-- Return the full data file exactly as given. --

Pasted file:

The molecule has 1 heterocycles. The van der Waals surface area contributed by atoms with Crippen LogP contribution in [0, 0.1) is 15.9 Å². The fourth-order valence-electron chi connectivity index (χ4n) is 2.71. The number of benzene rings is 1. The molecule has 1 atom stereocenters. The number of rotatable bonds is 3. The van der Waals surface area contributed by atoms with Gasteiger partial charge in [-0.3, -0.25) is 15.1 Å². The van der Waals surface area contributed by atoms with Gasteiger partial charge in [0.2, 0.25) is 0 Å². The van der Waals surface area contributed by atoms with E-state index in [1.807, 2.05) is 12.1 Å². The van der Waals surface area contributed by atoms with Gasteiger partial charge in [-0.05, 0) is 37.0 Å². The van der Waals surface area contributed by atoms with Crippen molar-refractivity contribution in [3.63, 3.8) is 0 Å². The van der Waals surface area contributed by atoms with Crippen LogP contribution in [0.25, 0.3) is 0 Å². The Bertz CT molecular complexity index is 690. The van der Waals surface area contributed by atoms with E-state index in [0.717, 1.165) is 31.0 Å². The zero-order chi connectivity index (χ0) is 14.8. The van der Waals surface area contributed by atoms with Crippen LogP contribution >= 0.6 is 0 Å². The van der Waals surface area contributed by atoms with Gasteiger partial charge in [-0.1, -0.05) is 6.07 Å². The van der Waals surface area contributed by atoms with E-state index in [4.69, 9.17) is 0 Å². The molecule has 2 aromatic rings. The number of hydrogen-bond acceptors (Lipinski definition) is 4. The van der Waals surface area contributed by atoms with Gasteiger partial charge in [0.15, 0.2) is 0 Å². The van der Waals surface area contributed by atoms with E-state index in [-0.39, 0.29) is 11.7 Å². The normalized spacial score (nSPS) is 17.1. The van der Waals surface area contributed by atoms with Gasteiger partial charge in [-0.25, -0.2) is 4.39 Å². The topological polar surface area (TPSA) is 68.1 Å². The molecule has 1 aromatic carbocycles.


The molecule has 1 heterocycles. The van der Waals surface area contributed by atoms with Crippen LogP contribution in [0, 0.1) is 15.9 Å². The fourth-order valence-electron chi connectivity index (χ4n) is 2.71. The number of benzene rings is 1. The molecule has 1 atom stereocenters. The number of rotatable bonds is 3. The van der Waals surface area contributed by atoms with Gasteiger partial charge in [-0.3, -0.25) is 15.1 Å². The van der Waals surface area contributed by atoms with Gasteiger partial charge in [0.2, 0.25) is 0 Å². The van der Waals surface area contributed by atoms with E-state index in [1.807, 2.05) is 12.1 Å². The van der Waals surface area contributed by atoms with Gasteiger partial charge in [-0.05, 0) is 37.0 Å². The van der Waals surface area contributed by atoms with Crippen molar-refractivity contribution in [3.63, 3.8) is 0 Å². The van der Waals surface area contributed by atoms with Crippen LogP contribution in [0.25, 0.3) is 0 Å². The Bertz CT molecular complexity index is 690. The van der Waals surface area contributed by atoms with E-state index in [0.717, 1.165) is 31.0 Å². The zero-order chi connectivity index (χ0) is 14.8. The van der Waals surface area contributed by atoms with Crippen LogP contribution >= 0.6 is 0 Å². The van der Waals surface area contributed by atoms with Gasteiger partial charge in [-0.1, -0.05) is 6.07 Å². The van der Waals surface area contributed by atoms with E-state index in [4.69, 9.17) is 0 Å². The molecule has 2 aromatic rings. The number of hydrogen-bond acceptors (Lipinski definition) is 4. The van der Waals surface area contributed by atoms with Gasteiger partial charge in [0.15, 0.2) is 0 Å². The van der Waals surface area contributed by atoms with E-state index in [-0.39, 0.29) is 11.7 Å². The normalized spacial score (nSPS) is 17.1. The van der Waals surface area contributed by atoms with Gasteiger partial charge in [-0.25, -0.2) is 4.39 Å². The topological polar surface area (TPSA) is 68.1 Å². The molecule has 1 aromatic carbocycles.